EU experts believe Microsoft violated antitrust rules

European Commission experts have concluded that U.S. software giant Microsoft violated EU antitrust rules, but their proposed...

European Commission experts have concluded that U.S. software giant Microsoft violated EU antitrust rules, but their proposed remedies need refining to withstand court scrutiny, sources familiar with the case said.

The experts have proposed two major requirements -- making Microsoft share more proprietary information with its rivals and uncoupling its Media Player audio-visual software from the ubiquitous Windows operating system, sources told Reuters.

The three-year-old probe is the most politically charged competition investigation the EU executive has conducted since its controversial 2001 veto of a planned merger between U.S. corporations General Electric and Honeywell.

Neither the European Commission nor Microsoft had immediate comment. Microsoft shares were up 0.8 percent at $23.14 at 1705 GMT, with the Nasdaq Composite index up 0.2 percent.

The suggested remedies would go beyond changes agreed with the U.S. Justice Department last year after courts found Microsoft abused its Windows monopoly.

The separate EU case is still months from a conclusion, but an internal Commission review of the experts' initial findings has thrown up doubts about whether the recommendations will be watertight both legally and technically, the sources said.

A "devil's advocate" review of draft proposals circulated within the EU Competition Directorate is part of new checks and balances to prepare decisions for senior officials and, ultimately, for Competition Commissioner Mario Monti.

The sources said the experts' recommendations, aimed at ending what they see as Microsoft's abuse of a dominant market position, have not yet reached Monti's desk and are likely to be modified en route.


Acutely aware that the EU's Court of First Instance reversed three Commission decisions last year in high-profile competition cases, the experts are seeking remedies that will benefit consumers but also stand up in court.

Internal reviewers want the remedies improved on both scores.

The first issue relates to the process of signing on to a computer each day at the office using Windows. Workers connect to a central system of servers which, although they are unaware of it, run on Microsoft software or a rival like Linux.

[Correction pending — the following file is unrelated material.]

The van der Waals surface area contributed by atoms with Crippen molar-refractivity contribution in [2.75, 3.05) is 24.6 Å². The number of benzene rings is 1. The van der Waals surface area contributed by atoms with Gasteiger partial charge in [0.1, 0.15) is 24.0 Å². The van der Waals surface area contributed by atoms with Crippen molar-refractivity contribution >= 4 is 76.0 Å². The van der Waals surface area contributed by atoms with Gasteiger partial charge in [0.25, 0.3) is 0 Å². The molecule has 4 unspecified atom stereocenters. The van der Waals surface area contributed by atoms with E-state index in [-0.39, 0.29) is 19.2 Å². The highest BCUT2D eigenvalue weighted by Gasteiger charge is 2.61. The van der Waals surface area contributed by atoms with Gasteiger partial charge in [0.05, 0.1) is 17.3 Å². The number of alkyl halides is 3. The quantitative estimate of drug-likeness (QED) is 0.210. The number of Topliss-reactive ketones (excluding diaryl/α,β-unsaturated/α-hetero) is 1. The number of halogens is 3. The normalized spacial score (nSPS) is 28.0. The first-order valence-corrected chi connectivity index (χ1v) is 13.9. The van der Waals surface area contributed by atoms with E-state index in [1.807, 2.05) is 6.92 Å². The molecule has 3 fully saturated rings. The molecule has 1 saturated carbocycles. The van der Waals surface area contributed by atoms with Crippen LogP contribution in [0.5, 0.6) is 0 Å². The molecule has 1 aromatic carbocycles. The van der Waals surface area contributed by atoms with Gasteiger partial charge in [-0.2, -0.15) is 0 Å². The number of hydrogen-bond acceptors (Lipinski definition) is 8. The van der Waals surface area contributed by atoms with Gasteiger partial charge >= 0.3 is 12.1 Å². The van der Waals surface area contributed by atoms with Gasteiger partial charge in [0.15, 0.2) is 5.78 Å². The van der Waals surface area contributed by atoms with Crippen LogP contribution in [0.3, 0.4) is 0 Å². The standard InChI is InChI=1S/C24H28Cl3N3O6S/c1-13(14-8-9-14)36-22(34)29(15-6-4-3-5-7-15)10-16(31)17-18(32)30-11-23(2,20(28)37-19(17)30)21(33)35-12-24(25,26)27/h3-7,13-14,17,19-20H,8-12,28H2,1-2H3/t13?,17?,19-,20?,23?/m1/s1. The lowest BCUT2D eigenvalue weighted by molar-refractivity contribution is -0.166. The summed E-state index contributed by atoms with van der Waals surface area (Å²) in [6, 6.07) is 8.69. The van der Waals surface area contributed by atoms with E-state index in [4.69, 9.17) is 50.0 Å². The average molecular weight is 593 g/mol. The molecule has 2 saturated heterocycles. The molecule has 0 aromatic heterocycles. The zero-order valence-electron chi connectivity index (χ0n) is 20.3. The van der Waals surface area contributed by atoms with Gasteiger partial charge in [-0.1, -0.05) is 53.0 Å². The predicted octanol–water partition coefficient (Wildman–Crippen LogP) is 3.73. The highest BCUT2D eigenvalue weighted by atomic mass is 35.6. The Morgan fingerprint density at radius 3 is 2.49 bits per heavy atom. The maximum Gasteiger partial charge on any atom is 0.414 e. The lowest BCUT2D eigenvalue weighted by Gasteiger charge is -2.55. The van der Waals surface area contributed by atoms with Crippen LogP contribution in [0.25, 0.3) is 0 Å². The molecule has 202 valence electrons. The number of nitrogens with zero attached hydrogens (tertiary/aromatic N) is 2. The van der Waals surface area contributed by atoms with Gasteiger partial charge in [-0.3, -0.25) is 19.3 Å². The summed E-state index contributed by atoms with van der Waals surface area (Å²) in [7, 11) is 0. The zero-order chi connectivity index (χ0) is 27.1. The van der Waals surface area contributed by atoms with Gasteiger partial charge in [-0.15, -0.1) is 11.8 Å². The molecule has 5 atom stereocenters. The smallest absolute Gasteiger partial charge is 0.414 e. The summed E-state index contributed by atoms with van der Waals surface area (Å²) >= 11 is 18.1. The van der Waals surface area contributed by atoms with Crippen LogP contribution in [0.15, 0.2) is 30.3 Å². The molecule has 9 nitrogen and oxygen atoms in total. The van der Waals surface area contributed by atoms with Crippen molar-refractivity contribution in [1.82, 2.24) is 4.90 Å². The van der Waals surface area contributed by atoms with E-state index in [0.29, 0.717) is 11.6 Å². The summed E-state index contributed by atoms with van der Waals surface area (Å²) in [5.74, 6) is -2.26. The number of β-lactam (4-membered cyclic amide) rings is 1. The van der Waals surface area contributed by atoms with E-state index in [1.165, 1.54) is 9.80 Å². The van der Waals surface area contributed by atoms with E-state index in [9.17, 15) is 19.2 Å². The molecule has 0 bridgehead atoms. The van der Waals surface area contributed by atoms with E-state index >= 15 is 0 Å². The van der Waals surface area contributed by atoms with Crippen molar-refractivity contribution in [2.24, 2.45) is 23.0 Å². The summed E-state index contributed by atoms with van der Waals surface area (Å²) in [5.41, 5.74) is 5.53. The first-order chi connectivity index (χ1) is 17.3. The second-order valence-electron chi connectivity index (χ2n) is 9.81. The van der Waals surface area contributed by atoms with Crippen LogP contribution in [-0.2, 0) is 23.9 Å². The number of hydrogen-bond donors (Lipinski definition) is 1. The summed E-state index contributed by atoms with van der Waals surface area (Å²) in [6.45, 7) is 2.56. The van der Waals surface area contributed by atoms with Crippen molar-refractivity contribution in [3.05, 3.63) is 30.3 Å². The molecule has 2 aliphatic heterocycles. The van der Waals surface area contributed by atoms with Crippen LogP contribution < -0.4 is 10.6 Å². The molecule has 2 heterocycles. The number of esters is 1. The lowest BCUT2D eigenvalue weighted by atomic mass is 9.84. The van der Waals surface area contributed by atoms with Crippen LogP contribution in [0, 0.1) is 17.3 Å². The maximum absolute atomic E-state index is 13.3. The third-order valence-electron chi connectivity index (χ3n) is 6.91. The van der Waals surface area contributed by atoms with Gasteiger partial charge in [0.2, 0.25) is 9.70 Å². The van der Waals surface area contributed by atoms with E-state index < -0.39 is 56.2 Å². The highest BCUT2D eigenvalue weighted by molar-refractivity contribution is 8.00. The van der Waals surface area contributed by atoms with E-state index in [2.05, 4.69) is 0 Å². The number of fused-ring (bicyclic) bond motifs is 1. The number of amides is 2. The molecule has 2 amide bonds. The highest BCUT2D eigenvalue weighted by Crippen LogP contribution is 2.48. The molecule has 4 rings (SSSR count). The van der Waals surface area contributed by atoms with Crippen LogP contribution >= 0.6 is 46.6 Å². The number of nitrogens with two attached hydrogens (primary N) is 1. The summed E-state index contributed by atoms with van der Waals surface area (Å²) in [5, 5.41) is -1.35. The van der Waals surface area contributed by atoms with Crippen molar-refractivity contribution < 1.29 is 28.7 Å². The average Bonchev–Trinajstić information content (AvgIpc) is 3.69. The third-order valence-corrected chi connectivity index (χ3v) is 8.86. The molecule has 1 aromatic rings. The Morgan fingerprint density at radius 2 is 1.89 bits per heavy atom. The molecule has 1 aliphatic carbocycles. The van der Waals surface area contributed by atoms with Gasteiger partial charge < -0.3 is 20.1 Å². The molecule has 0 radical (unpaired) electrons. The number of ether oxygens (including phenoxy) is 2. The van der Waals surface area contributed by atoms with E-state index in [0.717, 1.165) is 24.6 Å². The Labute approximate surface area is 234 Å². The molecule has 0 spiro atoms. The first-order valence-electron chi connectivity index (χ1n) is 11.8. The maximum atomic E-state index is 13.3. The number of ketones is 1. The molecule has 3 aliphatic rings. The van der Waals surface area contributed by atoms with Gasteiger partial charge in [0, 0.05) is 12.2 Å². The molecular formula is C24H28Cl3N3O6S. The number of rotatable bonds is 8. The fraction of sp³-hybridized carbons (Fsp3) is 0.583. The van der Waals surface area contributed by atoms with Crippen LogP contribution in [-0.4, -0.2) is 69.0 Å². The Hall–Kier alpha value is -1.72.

Microsoft has gained ground in the server market and the EU experts are convinced the firm's success is in part because Microsoft has written Windows to work better with its own server software than that of rivals such as Sun Microsystems.

Windows' dominance puts a special obligation on Microsoft to provide a level playing field to rivals. Otherwise, it can illegally leverage its advantage to dominate other markets.

But Commission experts have found it difficult to design ways to force Microsoft to give rivals information needed for consumers to connect as easily to non-Microsoft servers, one source said.

It is hard to write an order so air-tight it cannot be evaded. In the past, Microsoft has differed with regulators and judges over the meaning of agreements and orders.

Commission experts are leaning towards requiring Microsoft to share far more communications protocols -- technical information that would help rivals set up better security systems.


A thornier issue involves the proposal to require Microsoft to separate Media Player from Windows, a key grievance of rivals such as Apple Quicktime and Real Networks.

The software permits the playing of radio and television, as well as movies, and can be used to run other applications.

The Commission is evaluating whether the proposed removal of Media Player and the consequent sale of a less functional Windows would benefit consumers.

Microsoft argues that consumers get the widest choice by receiving Windows with Media Player and being able to easily download rival audio-visual software such as Quicktime or Real Player free from the Web.

Microsoft has said innovation depends on being allowed to respond to consumers' demands and include functions they want.

It says computer makers are free to include competitive products and hide those of Microsoft, which U.S. antitrust authorities accepted in last year's court-approved settlement.

But critics say hiding applications from PC owners makes no difference to media content providers who use it, hidden or not. They ask ask why media content providers would spend more money to produce versions that work with Real Player or Quicktime if Microsoft's product is on every desktop.

They say consumers would get as much or more software than now if Media Player were stripped out and computer makers chose which audio-visual software to include. This would increase competition and innovation in audio-visual software, they say.

The same would hold true for software writers, who will write programmes only for Microsoft's universal software and not waste time with others, the critics argue. As a result, the others will fade away as have once-dominant rival word processors, Web browsers and spreadsheets.

Unless Brussels can reach an accommodation with Microsoft, yet to be negotiated, the final decision to order remedies will lie with the Commission on Monti's recommendation.


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